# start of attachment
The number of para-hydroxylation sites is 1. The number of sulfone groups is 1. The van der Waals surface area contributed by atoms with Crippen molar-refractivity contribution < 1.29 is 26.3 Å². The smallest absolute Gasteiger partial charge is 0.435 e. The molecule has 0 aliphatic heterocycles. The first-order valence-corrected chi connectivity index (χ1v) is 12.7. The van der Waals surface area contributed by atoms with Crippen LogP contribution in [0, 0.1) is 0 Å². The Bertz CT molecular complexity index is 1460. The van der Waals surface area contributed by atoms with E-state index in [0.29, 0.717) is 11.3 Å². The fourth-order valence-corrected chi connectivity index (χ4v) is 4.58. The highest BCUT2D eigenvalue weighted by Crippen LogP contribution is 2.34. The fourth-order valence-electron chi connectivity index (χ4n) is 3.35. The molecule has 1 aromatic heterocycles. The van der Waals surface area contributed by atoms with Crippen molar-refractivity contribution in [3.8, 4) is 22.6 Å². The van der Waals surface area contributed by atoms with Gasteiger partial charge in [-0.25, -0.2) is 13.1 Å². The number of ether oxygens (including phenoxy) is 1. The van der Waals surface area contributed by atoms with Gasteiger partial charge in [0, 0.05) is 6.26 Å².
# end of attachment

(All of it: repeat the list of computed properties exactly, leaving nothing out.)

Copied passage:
The number of para-hydroxylation sites is 1. The number of sulfone groups is 1. The van der Waals surface area contributed by atoms with Crippen molar-refractivity contribution < 1.29 is 26.3 Å². The smallest absolute Gasteiger partial charge is 0.435 e. The molecule has 0 aliphatic heterocycles. The first-order valence-corrected chi connectivity index (χ1v) is 12.7. The van der Waals surface area contributed by atoms with Crippen LogP contribution in [0, 0.1) is 0 Å². The Bertz CT molecular complexity index is 1460. The van der Waals surface area contributed by atoms with E-state index in [0.29, 0.717) is 11.3 Å². The fourth-order valence-corrected chi connectivity index (χ4v) is 4.58. The highest BCUT2D eigenvalue weighted by Crippen LogP contribution is 2.34. The fourth-order valence-electron chi connectivity index (χ4n) is 3.35. The molecule has 1 aromatic heterocycles. The van der Waals surface area contributed by atoms with Crippen molar-refractivity contribution in [3.8, 4) is 22.6 Å². The van der Waals surface area contributed by atoms with Gasteiger partial charge in [-0.25, -0.2) is 13.1 Å². The number of ether oxygens (including phenoxy) is 1. The van der Waals surface area contributed by atoms with Gasteiger partial charge in [0, 0.05) is 6.26 Å².